With a few exceptions, the picture being painted leaves little doubt that drought will soon occur in France. Not all regions are affected equally, and the situation, worse now compared to this time last year, is less worrying than it was in March. This is what emerged from the Comité d’Anticipation et de Suivi Hydrologique (CASH, the hydrological monitoring and forecasting committee) held on Thursday, April 27, in Paris. It was an opportunity to put a wide range of indicators into perspective: meteorology, river flow, the states of groundwater and large reservoirs. For the first time, the session was open to the media, no doubt a sign that the government wishes to raise awareness to the public ahead of what awaits it this summer.
For the time being, the French regions of Brittany (west) and Aquitaine (southwest) are doing rather well, with both having received rain in recent weeks. But across the map, three-quarters of the “Hexagon” (continental France), as well as the French overseas departments of Martinique and Réunion, appear studded with sub-basins colored in an ominous red. All eyes are on the Mediterranean arc, towards the Pyrénées-Orientales department (southeastern France) in particular, which has not seen a day of rain for over a year. Groundwater levels are so low that the Bureau de Recherches Géologiques et Minières (BRGM, the Bureau of mining and geological research) is raising the prospect of the risk of a saltwater wedge penetrating the area. Under such conditions, without sufficient fresh water, groundwater could become brackish, making it impossible to render it drinkable.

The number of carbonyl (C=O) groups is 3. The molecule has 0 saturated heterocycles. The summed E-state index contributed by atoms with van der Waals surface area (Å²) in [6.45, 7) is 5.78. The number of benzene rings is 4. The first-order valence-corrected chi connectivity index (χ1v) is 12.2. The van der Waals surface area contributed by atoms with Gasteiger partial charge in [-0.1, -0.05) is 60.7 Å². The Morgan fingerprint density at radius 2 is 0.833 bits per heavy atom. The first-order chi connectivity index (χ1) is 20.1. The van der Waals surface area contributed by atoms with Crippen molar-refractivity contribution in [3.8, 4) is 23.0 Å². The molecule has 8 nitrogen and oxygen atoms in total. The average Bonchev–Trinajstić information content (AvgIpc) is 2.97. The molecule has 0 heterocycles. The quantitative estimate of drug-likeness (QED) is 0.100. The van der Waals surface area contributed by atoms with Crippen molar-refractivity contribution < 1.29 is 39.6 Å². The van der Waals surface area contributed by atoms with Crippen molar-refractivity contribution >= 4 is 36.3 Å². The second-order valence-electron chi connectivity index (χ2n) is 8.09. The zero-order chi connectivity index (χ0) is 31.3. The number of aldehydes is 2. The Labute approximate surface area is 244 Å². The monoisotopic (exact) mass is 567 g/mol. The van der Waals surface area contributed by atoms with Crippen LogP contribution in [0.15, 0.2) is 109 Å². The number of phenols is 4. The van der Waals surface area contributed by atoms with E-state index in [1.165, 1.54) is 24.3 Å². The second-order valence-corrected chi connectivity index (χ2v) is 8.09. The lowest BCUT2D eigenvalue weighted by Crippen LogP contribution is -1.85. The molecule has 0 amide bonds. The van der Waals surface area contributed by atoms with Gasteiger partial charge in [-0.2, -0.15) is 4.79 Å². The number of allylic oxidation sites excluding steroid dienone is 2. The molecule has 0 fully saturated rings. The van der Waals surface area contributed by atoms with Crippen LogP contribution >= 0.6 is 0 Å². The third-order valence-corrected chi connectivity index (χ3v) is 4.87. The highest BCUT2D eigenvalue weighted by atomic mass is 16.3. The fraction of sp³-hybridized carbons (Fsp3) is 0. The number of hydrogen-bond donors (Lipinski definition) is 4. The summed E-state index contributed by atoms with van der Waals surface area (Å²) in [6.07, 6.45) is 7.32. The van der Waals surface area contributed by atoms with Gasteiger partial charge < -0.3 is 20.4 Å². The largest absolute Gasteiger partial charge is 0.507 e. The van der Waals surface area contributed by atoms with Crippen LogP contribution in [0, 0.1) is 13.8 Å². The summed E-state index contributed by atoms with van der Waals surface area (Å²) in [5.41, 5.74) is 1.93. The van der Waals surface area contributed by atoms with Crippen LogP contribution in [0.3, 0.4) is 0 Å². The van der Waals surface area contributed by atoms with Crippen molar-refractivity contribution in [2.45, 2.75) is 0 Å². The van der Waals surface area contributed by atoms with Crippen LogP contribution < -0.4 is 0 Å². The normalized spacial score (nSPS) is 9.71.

Large parts of the Pyrénées-Orientales could soon be classified by the prefect as being in a state of crisis. Three other southern French departments are already partially affected by similar decisions, along with all the restrictions that they entail: Bouches-du-Rhône, Var, but also Ain. Furthermore, at the end of April, 27 departments were in a state of vigilance, 9 in a state of alert and 7 in a state of heightened alert, a greater number than in 2022 on the same date.
The risk of ‘poorer quality’ water
This year, the period of effective rainfall, which runs from September to March – before vegetation develops by drawing on water resources – ended with a precipitation deficit of 10%, compared to 20% in 2022, according to French national meteorological service Météo-France . “We mustn’t let our guard down, by telling ourselves that it’s not as catastrophic as 2022,” warned Hervé Paul, mayor of Saint-Martin-du-Var (southeastern France), on behalf of local elected officials of the Fédération Nationale de Collectivités Concédantes et Régies (FNCCR, the national federation of local licensing and governing authorities). “As someone who lives in the Alpes-Maritimes, I would like to remind you that when volumes decrease, pollutants and sulfates become concentrated. Not only do we have less water, but it becomes poorer in quality.”
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